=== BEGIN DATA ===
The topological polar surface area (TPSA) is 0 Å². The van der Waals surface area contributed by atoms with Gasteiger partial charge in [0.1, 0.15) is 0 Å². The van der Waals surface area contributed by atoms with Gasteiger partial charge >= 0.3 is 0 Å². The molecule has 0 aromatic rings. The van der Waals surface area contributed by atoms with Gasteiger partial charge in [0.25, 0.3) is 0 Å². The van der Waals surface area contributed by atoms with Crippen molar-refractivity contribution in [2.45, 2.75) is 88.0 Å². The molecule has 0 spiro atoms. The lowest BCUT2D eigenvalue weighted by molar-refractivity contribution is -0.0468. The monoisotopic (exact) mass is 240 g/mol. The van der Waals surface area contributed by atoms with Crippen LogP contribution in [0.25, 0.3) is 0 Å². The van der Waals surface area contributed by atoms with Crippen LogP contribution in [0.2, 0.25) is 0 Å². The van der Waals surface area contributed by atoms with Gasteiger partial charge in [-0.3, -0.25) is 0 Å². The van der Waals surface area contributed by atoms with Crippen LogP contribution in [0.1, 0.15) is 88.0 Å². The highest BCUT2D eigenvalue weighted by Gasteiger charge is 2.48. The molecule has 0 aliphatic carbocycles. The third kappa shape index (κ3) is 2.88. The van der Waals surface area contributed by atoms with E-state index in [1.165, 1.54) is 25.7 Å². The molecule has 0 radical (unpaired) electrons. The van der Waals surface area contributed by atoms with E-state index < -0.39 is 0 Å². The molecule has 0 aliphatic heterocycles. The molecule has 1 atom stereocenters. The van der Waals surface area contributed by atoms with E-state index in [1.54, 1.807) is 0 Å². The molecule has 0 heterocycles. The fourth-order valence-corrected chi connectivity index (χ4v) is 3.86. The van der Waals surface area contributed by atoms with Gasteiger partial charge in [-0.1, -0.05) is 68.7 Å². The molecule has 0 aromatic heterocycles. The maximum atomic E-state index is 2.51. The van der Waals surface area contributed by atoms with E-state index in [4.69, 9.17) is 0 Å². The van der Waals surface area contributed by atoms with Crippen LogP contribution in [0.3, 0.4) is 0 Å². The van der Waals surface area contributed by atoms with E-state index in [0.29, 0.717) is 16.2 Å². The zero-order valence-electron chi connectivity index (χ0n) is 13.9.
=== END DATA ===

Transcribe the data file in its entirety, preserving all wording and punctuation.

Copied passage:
The topological polar surface area (TPSA) is 0 Å². The van der Waals surface area contributed by atoms with Gasteiger partial charge in [0.1, 0.15) is 0 Å². The van der Waals surface area contributed by atoms with Gasteiger partial charge >= 0.3 is 0 Å². The molecule has 0 aromatic rings. The van der Waals surface area contributed by atoms with Gasteiger partial charge in [0.25, 0.3) is 0 Å². The van der Waals surface area contributed by atoms with Crippen molar-refractivity contribution in [2.45, 2.75) is 88.0 Å². The molecule has 0 spiro atoms. The lowest BCUT2D eigenvalue weighted by molar-refractivity contribution is -0.0468. The monoisotopic (exact) mass is 240 g/mol. The van der Waals surface area contributed by atoms with Crippen LogP contribution in [0.25, 0.3) is 0 Å². The van der Waals surface area contributed by atoms with Crippen LogP contribution in [0.2, 0.25) is 0 Å². The van der Waals surface area contributed by atoms with Gasteiger partial charge in [-0.3, -0.25) is 0 Å². The van der Waals surface area contributed by atoms with Crippen LogP contribution in [0.1, 0.15) is 88.0 Å². The highest BCUT2D eigenvalue weighted by Gasteiger charge is 2.48. The molecule has 0 aliphatic carbocycles. The third kappa shape index (κ3) is 2.88. The van der Waals surface area contributed by atoms with E-state index in [1.165, 1.54) is 25.7 Å². The molecule has 0 radical (unpaired) electrons. The van der Waals surface area contributed by atoms with E-state index < -0.39 is 0 Å². The molecule has 0 aliphatic heterocycles. The molecule has 1 atom stereocenters. The van der Waals surface area contributed by atoms with E-state index in [1.54, 1.807) is 0 Å². The molecule has 0 heterocycles. The fourth-order valence-corrected chi connectivity index (χ4v) is 3.86. The van der Waals surface area contributed by atoms with Gasteiger partial charge in [-0.1, -0.05) is 68.7 Å². The molecule has 0 aromatic heterocycles. The maximum atomic E-state index is 2.51. The van der Waals surface area contributed by atoms with E-state index in [4.69, 9.17) is 0 Å². The van der Waals surface area contributed by atoms with Crippen LogP contribution in [0.3, 0.4) is 0 Å². The van der Waals surface area contributed by atoms with E-state index in [0.29, 0.717) is 16.2 Å². The zero-order valence-electron chi connectivity index (χ0n) is 13.9.